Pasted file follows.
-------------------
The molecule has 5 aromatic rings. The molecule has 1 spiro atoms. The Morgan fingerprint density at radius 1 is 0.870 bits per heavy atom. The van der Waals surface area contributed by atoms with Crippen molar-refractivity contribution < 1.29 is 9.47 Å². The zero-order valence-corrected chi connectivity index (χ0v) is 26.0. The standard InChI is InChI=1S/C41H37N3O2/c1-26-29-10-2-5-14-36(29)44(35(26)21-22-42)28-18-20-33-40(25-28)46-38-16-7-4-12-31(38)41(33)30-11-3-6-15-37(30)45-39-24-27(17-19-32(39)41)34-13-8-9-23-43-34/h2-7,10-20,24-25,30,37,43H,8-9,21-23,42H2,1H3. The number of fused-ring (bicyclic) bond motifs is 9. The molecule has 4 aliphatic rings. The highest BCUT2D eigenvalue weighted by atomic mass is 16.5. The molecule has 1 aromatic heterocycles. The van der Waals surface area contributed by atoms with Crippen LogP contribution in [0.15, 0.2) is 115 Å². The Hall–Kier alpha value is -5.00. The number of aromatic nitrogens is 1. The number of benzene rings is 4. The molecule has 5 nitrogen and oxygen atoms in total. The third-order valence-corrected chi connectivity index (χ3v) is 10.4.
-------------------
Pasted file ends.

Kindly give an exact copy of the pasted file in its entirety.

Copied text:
The molecule has 5 aromatic rings. The molecule has 1 spiro atoms. The Morgan fingerprint density at radius 1 is 0.870 bits per heavy atom. The van der Waals surface area contributed by atoms with Crippen molar-refractivity contribution < 1.29 is 9.47 Å². The zero-order valence-corrected chi connectivity index (χ0v) is 26.0. The standard InChI is InChI=1S/C41H37N3O2/c1-26-29-10-2-5-14-36(29)44(35(26)21-22-42)28-18-20-33-40(25-28)46-38-16-7-4-12-31(38)41(33)30-11-3-6-15-37(30)45-39-24-27(17-19-32(39)41)34-13-8-9-23-43-34/h2-7,10-20,24-25,30,37,43H,8-9,21-23,42H2,1H3. The number of fused-ring (bicyclic) bond motifs is 9. The molecule has 4 aliphatic rings. The highest BCUT2D eigenvalue weighted by atomic mass is 16.5. The molecule has 1 aromatic heterocycles. The van der Waals surface area contributed by atoms with Crippen LogP contribution in [0.15, 0.2) is 115 Å². The Hall–Kier alpha value is -5.00. The number of aromatic nitrogens is 1. The number of benzene rings is 4. The molecule has 5 nitrogen and oxygen atoms in total. The third-order valence-corrected chi connectivity index (χ3v) is 10.4.